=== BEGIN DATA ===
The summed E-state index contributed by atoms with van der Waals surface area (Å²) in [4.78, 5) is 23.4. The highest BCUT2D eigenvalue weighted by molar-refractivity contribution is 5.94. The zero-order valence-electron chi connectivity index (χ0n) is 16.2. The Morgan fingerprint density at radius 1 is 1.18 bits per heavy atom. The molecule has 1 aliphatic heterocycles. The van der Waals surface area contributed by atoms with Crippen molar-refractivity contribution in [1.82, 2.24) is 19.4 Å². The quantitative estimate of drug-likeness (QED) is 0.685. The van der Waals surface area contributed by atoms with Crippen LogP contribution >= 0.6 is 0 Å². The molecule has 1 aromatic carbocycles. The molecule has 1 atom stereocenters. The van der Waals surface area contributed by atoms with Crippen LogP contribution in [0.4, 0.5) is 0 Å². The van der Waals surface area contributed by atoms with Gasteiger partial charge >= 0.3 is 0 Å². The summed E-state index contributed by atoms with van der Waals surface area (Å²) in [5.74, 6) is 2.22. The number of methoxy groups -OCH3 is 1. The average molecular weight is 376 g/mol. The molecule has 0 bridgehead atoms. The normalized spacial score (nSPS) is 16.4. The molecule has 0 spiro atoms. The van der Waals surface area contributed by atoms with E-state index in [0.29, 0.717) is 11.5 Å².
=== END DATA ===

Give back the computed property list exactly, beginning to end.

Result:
The summed E-state index contributed by atoms with van der Waals surface area (Å²) in [4.78, 5) is 23.4. The highest BCUT2D eigenvalue weighted by molar-refractivity contribution is 5.94. The zero-order valence-electron chi connectivity index (χ0n) is 16.2. The Morgan fingerprint density at radius 1 is 1.18 bits per heavy atom. The molecule has 1 aliphatic heterocycles. The van der Waals surface area contributed by atoms with Crippen molar-refractivity contribution in [1.82, 2.24) is 19.4 Å². The quantitative estimate of drug-likeness (QED) is 0.685. The van der Waals surface area contributed by atoms with Crippen LogP contribution >= 0.6 is 0 Å². The molecule has 1 aromatic carbocycles. The molecule has 1 atom stereocenters. The van der Waals surface area contributed by atoms with Crippen LogP contribution in [0.4, 0.5) is 0 Å². The van der Waals surface area contributed by atoms with Gasteiger partial charge >= 0.3 is 0 Å². The summed E-state index contributed by atoms with van der Waals surface area (Å²) in [5.74, 6) is 2.22. The number of methoxy groups -OCH3 is 1. The average molecular weight is 376 g/mol. The molecule has 0 bridgehead atoms. The normalized spacial score (nSPS) is 16.4. The molecule has 0 spiro atoms. The van der Waals surface area contributed by atoms with E-state index in [0.29, 0.717) is 11.5 Å².